Mt. Tateyama, one of Japan’s Three Holy Mountains, is no stranger to snow. Mounds of the solid substance coat the area. In the winter, traveling along the road that snakes along the mountain is impossible. Yet each spring, those who do venture into the winter wonderland are greeted by a wondrous wall of solid snow.
The wall reaches as much as 66 feet high. It hugs the edges of a roughly quarter-mile stretch of road, forming a “snow canyon” with the pavement as its base. It looks like something straight out of Game of Thrones—an icy, impenetrable barrier forged with something greater than human strength.
But this wall wasn’t forged with any sort of icy magic. Every March, fleets of bulldozers begin clearing the snow along the highway. Little by little, the massive machines shove the snow out of the way. Once they’ve come within six feet or so of revealing the pavement buried below, teams of workers bearing rotary blowers set to work blasting away the last bits of snow. The final result is a driveable pathway, carved between two mammoth wintry walls.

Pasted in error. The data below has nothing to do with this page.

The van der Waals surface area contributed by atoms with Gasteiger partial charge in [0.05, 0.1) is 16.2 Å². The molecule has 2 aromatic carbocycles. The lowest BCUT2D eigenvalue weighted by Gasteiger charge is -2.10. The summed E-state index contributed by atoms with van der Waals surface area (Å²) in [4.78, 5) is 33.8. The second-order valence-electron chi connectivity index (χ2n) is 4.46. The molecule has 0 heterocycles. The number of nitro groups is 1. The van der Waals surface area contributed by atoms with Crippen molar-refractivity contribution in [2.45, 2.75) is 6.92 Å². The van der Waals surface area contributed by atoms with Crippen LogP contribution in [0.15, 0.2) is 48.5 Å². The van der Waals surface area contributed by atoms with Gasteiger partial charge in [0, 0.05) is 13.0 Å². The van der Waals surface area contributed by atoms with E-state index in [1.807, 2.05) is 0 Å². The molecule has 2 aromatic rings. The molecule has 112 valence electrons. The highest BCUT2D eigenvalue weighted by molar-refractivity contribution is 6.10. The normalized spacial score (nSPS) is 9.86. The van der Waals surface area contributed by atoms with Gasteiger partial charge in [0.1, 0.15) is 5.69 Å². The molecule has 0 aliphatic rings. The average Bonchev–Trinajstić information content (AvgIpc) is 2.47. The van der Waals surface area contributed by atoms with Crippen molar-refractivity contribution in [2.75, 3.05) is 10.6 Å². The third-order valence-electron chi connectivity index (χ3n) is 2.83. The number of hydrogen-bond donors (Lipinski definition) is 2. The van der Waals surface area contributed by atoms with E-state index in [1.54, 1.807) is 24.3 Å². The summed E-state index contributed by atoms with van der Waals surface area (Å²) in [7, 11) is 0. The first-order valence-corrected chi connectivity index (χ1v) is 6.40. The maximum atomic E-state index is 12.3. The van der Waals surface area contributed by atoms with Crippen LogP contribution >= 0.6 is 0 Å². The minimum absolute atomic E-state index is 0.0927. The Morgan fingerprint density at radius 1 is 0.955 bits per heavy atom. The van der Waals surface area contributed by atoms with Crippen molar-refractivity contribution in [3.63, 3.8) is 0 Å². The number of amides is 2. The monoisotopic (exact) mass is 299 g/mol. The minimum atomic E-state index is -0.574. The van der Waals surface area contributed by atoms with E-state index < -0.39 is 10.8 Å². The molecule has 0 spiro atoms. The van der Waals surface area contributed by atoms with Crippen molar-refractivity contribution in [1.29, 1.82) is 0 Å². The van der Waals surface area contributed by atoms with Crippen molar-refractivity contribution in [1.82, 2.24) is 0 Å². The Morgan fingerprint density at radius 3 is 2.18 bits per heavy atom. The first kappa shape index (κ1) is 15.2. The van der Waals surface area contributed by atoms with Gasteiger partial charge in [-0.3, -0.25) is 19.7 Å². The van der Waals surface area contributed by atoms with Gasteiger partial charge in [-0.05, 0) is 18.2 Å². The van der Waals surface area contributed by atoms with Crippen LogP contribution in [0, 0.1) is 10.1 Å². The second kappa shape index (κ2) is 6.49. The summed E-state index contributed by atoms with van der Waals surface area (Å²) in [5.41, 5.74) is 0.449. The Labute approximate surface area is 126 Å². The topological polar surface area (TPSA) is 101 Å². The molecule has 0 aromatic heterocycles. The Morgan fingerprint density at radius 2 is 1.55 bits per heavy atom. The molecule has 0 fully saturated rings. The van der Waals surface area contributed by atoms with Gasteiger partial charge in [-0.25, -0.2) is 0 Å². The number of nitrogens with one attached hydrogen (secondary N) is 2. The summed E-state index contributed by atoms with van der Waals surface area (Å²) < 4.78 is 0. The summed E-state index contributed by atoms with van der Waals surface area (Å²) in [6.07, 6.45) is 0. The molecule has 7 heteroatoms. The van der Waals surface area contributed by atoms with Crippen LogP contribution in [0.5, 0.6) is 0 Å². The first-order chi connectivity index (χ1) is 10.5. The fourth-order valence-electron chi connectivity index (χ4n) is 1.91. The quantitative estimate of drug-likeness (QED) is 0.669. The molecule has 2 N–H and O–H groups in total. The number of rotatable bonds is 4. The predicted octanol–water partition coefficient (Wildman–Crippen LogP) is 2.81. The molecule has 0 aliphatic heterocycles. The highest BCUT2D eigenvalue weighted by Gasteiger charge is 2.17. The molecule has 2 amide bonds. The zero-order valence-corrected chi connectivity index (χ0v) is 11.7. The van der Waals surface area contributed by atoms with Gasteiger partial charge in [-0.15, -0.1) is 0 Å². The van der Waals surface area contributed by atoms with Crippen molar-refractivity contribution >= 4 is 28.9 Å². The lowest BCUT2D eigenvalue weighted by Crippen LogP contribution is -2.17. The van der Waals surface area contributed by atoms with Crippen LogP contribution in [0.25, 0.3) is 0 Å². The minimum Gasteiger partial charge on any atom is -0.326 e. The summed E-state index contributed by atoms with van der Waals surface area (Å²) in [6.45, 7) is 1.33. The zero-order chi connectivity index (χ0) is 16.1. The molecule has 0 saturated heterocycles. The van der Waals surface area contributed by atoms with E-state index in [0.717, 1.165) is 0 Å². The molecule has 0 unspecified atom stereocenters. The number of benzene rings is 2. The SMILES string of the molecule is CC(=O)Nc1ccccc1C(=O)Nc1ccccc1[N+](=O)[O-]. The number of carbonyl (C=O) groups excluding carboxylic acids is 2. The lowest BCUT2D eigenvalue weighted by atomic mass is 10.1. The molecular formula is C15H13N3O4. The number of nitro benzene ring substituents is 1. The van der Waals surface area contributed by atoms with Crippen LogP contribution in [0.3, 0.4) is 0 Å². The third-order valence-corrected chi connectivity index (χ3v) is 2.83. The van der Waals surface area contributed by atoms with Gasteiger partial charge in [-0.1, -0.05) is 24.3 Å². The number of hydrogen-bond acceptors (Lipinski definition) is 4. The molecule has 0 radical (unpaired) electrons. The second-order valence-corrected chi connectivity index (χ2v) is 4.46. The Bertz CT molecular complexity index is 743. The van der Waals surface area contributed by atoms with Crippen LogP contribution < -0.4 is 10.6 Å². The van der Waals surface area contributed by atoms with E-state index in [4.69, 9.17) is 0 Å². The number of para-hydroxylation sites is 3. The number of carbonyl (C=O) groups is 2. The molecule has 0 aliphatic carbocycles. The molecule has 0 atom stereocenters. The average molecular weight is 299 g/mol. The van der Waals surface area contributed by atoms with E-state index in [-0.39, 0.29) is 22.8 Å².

Driving through the cleared mountain pass is one of those rare life experiences that truly makes you feel small. It’s possible to drive or hop on a tour bus that’ll take you along the cleared road. The walls dwarf buses, making them look like tiny toy cars. You’ll want to get out and join the other folk wandering along the foot of the wall and try to snap a photo that truly depicts the scale.
Know Before You Go
Remember to dress appropriately as the temperature in the plains and cities at this time of year is hinting at shorts weather, but by the time you get to the walls it can feel like mid-winter again!